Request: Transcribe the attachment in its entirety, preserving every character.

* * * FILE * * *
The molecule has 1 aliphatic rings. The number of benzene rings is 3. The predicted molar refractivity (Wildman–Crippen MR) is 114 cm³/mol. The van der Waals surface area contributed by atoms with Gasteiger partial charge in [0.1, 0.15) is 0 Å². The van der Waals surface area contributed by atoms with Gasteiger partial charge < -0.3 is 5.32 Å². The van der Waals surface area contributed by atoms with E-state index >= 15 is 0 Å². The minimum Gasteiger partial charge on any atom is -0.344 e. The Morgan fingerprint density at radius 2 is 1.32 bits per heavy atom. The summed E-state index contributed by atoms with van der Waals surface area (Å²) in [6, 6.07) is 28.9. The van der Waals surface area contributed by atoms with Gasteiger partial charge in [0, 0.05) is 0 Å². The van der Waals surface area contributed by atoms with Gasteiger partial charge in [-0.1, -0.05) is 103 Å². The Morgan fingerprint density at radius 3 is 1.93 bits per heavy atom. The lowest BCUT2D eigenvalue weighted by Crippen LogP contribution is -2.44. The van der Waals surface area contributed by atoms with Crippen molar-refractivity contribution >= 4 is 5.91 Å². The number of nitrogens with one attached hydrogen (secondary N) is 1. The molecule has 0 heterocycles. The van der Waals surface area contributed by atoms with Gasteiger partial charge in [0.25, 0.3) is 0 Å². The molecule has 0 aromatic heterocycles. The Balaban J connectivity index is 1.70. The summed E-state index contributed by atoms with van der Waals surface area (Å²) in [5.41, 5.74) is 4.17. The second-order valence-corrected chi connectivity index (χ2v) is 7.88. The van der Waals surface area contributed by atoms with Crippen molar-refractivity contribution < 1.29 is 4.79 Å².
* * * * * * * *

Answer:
The molecule has 1 aliphatic rings. The number of benzene rings is 3. The predicted molar refractivity (Wildman–Crippen MR) is 114 cm³/mol. The van der Waals surface area contributed by atoms with Gasteiger partial charge in [0.1, 0.15) is 0 Å². The van der Waals surface area contributed by atoms with Gasteiger partial charge < -0.3 is 5.32 Å². The van der Waals surface area contributed by atoms with E-state index >= 15 is 0 Å². The minimum Gasteiger partial charge on any atom is -0.344 e. The Morgan fingerprint density at radius 2 is 1.32 bits per heavy atom. The summed E-state index contributed by atoms with van der Waals surface area (Å²) in [6, 6.07) is 28.9. The van der Waals surface area contributed by atoms with Gasteiger partial charge in [0, 0.05) is 0 Å². The van der Waals surface area contributed by atoms with Gasteiger partial charge in [-0.1, -0.05) is 103 Å². The Morgan fingerprint density at radius 3 is 1.93 bits per heavy atom. The lowest BCUT2D eigenvalue weighted by Crippen LogP contribution is -2.44. The van der Waals surface area contributed by atoms with Crippen molar-refractivity contribution >= 4 is 5.91 Å². The number of nitrogens with one attached hydrogen (secondary N) is 1. The molecule has 0 heterocycles. The van der Waals surface area contributed by atoms with Gasteiger partial charge in [0.25, 0.3) is 0 Å². The molecule has 0 aromatic heterocycles. The Balaban J connectivity index is 1.70. The summed E-state index contributed by atoms with van der Waals surface area (Å²) in [5.41, 5.74) is 4.17. The second-order valence-corrected chi connectivity index (χ2v) is 7.88. The van der Waals surface area contributed by atoms with Crippen molar-refractivity contribution < 1.29 is 4.79 Å².